HARLINGEN — Hurricane season is upon us.
Are you ready?
The cadets in the Harlingen High School South Air Force JROTC program have spent the past few weeks filling sandbags to make sure you’re prepared.
Those sandbags are a much-needed item to fend off flooding during bad weather.
As of yesterday, the cadets, working in the school parking lot, had filled about 2,000 bags. The sand, bags and shovels were all provided by the county.
Yesterday morning, Cameron County Commissioner Gus Ruiz was there to pick them up on behalf of the county.
“We are very grateful here at the precinct,” said Ruiz, commissioner of Precinct 4.
“Our constituents are going to be very grateful, too,” he said. “One of the most wanted items during hurricane season are sandbags.”
The sandbags were being taken to the precinct warehouse where they would be stacked “nice and neat.”
“What happens is, during a major event, whenever our constituents need these services, we do one of two things,” Ruiz said. “A lot of the small communities ask for a certain amount of sandbags so we are able to drop off a certain amount. In addition, we have a central distribution point which is our precinct warehouse.”
Dalis Garcia was one of about 85 cadets who helped fill sandbags.
“Once the weather gets bad, people are going to come in,” said Dalis, 17, a cadet second lieutenant who will be a senior next year.
“We’re going to see how happy they are going to be for the fact that we gave them something for their homes,” Dalis said. “Doing community service like this, it pays off at the end, knowing that I’m doing something good for the community.”
The cadets worked to fill sandbags while attending to annual exams and other end-of-school year activities, said Air Force Master Sergeant Armando Tsukano, instructor. He said the students could fill 30 sandbags in a five-minute period.
“This is a program to build citizens of character,” he said. “There’s a lot of character building when you’re filling sandbags. You know that you’re helping your fellow citizens in your community.”
Dr. Bobby Muniz, a school board member, commended the students on their efforts.
“I think the fact that we’re actually taking county personnel and students from HCISD and combining them, it’s a win-win situation,” Muniz said. “The students are learning about teamwork, they’re learning about being efficient, they’re learning about being effective. The students are working together for a certain goal and the goal here is to do the sandbags.”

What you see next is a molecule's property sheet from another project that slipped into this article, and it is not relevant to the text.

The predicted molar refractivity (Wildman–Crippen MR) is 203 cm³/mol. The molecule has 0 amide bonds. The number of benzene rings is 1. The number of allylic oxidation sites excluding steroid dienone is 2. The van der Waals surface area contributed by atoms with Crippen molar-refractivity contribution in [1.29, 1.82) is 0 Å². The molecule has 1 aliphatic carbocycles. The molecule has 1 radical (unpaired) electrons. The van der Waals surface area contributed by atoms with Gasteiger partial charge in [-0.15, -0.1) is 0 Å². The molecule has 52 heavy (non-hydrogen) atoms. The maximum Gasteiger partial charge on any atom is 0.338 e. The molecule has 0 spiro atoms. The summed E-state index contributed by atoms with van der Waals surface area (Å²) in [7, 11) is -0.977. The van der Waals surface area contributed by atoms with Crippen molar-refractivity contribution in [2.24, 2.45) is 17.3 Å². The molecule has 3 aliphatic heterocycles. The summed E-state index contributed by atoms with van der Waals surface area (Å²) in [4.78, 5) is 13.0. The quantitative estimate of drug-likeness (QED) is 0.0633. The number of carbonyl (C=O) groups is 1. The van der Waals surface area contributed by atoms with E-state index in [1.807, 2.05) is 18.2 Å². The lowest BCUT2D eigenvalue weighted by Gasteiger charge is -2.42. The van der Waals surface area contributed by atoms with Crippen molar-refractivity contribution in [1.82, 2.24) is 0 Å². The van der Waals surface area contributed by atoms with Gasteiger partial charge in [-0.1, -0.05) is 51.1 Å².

This is the first year cadets at South have taken on this project, but it won’t be the last.
“We have more sand coming and more bags coming,” Tsukano said. “We’re going to be filling sandbags throughout the summer and we’re going to be doing this year after year.”
Plan & Take Action
Everyone needs to be prepared for the unexpected. Your friends and family may not be together when disaster strikes. How will you find each other? Will you know if your children or parents are safe? You may have to evacuate or be confined to your home. What will you do if water, gas, electricity or phone services are shut off?
Put together a basic disaster supplies kit and consider storage locations for different situations. Help community members do the same.
Basic Disaster Supplies Kit
To assemble your kit, store items in airtight plastic bags and put your entire disaster supplies kit in one or two easy-to-carry containers, such as plastic bins or a duffel bag.
A basic emergency supply kit could include the following recommended items:
• Water – one gallon of water per person per day for at least three days, for drinking and sanitation
• Food – at least a three-day supply of non-perishable food
• Battery-powered or hand crank radio and a NOAA Weather Radio with tone alert
• First aid kit
• Extra batteries
• Whistle to signal for help
• Dust mask to help filter contaminated air and plastic sheeting and duct tape to shelter-in-place
• Moist towelettes, garbage bags and plastic ties for personal sanitation
• Wrench or pliers to turn off utilities
• Manual can opener for food
• Local maps
• Cell phone with chargers and a backup battery
Develop and document plans for your specific risks.
• Protect yourself and family with a Family Emergency Plan
• Be sure to plan for locations away from home
• Pet owners should have plans to care for their animals. The Centers for Disease Control and Prevention offer information on animal health impacts in evacuation shelters.
• Prepare your boat and be aware of marine safety if you are on or near the water.
Be alert for:
• Tornadoes – they are often spawned by hurricanes.
• The calm “eye” of the storm – it may seem like the storm is over, but after the eye passes, the winds will change direction and quickly return to hurricane force.
• Wait until an area is declared safe before returning home.
• Remember that recovering from a disaster is usually a gradual process.